URI (Uniform Resource Identifier)
- Introduction to URIs.
- Fragment identifiers.
- Relative URIs.
1. Introduction to URIs.
The World Wide Web (Web) is a network of information
resources. Every resource available on the Web -- HTML document,
image, video clip, program, etc. -- has an address that may be encoded
by a Universal Resource Identifier, or "URI".
URIs typically consist of three pieces:
Consider the following URI:
- The naming scheme of the mechanism used to
access the resource (e.g. http: ftp: mailto:).
- The name of the machine hosting the resource.
- The name of the resource itself, given as a path.
This URI may be read as follows: There is a document index.htm
available via the HTTP protocol, residing on the machine
www.pmg3.com, accessible via the path /varna/school/.
Other schemes you may see in HTML documents include "mailto:" for email
(e.g. mailto:firstname.lastname@example.org) and "ftp:" for FTP.
2. Fragment identifiers.
Some URIs refer to a location within a resource. This kind of URI ends
with # followed by an anchor identifier (called the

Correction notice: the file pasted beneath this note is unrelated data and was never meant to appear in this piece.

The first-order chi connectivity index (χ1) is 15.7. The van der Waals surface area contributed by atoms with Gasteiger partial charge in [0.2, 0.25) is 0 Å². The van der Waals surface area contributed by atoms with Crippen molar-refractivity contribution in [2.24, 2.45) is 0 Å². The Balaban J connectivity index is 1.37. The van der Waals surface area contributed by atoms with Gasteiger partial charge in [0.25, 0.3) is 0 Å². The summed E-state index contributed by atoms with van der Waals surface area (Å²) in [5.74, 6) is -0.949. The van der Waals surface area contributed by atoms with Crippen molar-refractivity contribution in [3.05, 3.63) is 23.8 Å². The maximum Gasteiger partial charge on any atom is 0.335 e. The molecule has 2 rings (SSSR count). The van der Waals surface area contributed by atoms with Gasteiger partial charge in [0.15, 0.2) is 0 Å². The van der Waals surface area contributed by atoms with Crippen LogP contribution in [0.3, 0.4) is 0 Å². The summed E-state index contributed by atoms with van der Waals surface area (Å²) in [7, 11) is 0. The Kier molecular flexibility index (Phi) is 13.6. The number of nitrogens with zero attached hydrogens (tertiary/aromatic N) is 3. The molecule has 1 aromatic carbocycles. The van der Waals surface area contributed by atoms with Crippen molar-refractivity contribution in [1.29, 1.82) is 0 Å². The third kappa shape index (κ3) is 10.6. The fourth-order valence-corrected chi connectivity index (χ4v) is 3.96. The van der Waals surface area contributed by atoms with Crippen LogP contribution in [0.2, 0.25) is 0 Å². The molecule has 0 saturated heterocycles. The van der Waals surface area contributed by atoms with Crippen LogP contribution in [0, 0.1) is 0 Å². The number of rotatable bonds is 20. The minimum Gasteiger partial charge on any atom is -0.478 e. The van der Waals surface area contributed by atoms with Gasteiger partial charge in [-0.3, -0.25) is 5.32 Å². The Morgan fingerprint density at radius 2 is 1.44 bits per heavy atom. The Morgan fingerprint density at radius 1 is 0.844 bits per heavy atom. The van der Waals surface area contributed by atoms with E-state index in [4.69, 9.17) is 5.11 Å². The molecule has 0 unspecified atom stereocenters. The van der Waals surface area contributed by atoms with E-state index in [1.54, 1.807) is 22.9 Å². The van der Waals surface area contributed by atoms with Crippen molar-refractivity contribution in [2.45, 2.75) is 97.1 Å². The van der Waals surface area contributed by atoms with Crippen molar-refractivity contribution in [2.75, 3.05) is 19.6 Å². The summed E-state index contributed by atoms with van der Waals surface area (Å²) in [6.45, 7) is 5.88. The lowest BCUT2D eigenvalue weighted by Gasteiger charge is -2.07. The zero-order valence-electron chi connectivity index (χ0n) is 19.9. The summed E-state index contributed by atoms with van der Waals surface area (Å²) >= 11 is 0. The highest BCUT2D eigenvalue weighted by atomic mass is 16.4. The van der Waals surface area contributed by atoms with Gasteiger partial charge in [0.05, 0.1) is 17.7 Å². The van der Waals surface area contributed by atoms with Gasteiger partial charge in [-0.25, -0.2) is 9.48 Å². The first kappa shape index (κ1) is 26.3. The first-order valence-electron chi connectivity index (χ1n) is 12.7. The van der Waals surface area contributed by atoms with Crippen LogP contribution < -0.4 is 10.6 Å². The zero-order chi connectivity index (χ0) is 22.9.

For instance, here is a URI pointing
to an anchor named pos2 in the file index.htm:
3. Relative URIs.
A relative URI doesn't contain any naming scheme
information. Its path generally refers to a resource on the
same machine as the current document. Relative URIs may contain
relative path components (e.g., ".." means one level up in the
hierarchy defined by the path), and may contain fragment identifiers.
For example, if the following directory structure resides on the
| | city.htm
| | boat.htm
and the document index.htm contains links pointing to files
mary.jpg, city.htm, boat.htm, present.htm,
instead of full URIs:
the following relative URIs, may be used:
Relative URIs are resolved to full URIs using a base URI
(the URI of the current document).
For easy transition of files to another machine the
use of relative URIs is recommended.
Servers are UNIX based machines, so URIs are
For example, the following URIs are all different:
Note: Most readers may be familiar with
the term "URL" and not the term "URI". URLs form a subset of the
more general URI naming scheme.